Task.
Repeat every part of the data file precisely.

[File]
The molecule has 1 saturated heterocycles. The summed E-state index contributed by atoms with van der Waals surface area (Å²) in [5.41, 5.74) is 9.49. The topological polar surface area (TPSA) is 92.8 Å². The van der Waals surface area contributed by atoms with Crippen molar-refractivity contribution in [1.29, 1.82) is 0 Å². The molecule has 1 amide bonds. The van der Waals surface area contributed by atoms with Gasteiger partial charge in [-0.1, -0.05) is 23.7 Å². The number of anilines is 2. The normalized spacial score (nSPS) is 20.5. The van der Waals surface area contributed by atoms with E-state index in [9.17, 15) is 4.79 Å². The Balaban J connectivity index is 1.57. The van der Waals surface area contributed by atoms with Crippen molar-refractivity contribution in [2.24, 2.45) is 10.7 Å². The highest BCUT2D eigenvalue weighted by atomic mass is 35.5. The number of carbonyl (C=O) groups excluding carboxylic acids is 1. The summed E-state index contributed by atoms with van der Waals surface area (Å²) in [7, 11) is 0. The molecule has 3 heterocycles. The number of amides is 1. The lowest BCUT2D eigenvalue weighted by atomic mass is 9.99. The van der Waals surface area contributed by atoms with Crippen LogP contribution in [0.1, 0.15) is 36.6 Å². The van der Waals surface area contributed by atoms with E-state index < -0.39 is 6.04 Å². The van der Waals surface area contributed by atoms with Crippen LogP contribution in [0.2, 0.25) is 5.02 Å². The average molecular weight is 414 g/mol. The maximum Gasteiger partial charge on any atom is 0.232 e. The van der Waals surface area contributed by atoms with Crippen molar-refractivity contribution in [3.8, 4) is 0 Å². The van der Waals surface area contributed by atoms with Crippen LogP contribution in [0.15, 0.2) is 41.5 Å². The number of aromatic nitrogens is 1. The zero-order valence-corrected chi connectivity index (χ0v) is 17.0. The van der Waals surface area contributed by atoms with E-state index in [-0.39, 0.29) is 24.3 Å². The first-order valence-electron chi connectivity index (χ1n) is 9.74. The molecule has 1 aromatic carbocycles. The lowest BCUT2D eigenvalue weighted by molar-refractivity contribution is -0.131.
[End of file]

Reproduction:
The molecule has 1 saturated heterocycles. The summed E-state index contributed by atoms with van der Waals surface area (Å²) in [5.41, 5.74) is 9.49. The topological polar surface area (TPSA) is 92.8 Å². The van der Waals surface area contributed by atoms with Crippen molar-refractivity contribution in [1.29, 1.82) is 0 Å². The molecule has 1 amide bonds. The van der Waals surface area contributed by atoms with Gasteiger partial charge in [-0.1, -0.05) is 23.7 Å². The number of anilines is 2. The normalized spacial score (nSPS) is 20.5. The van der Waals surface area contributed by atoms with E-state index in [9.17, 15) is 4.79 Å². The Balaban J connectivity index is 1.57. The van der Waals surface area contributed by atoms with Crippen molar-refractivity contribution in [2.24, 2.45) is 10.7 Å². The highest BCUT2D eigenvalue weighted by atomic mass is 35.5. The number of carbonyl (C=O) groups excluding carboxylic acids is 1. The summed E-state index contributed by atoms with van der Waals surface area (Å²) in [7, 11) is 0. The molecule has 3 heterocycles. The number of amides is 1. The lowest BCUT2D eigenvalue weighted by atomic mass is 9.99. The van der Waals surface area contributed by atoms with Crippen LogP contribution in [0.1, 0.15) is 36.6 Å². The van der Waals surface area contributed by atoms with E-state index < -0.39 is 6.04 Å². The van der Waals surface area contributed by atoms with Crippen LogP contribution in [0.2, 0.25) is 5.02 Å². The average molecular weight is 414 g/mol. The maximum Gasteiger partial charge on any atom is 0.232 e. The van der Waals surface area contributed by atoms with Crippen molar-refractivity contribution in [3.8, 4) is 0 Å². The van der Waals surface area contributed by atoms with Crippen LogP contribution in [0.15, 0.2) is 41.5 Å². The number of aromatic nitrogens is 1. The zero-order valence-corrected chi connectivity index (χ0v) is 17.0. The van der Waals surface area contributed by atoms with E-state index in [-0.39, 0.29) is 24.3 Å². The first-order valence-electron chi connectivity index (χ1n) is 9.74. The molecule has 1 aromatic carbocycles. The lowest BCUT2D eigenvalue weighted by molar-refractivity contribution is -0.131.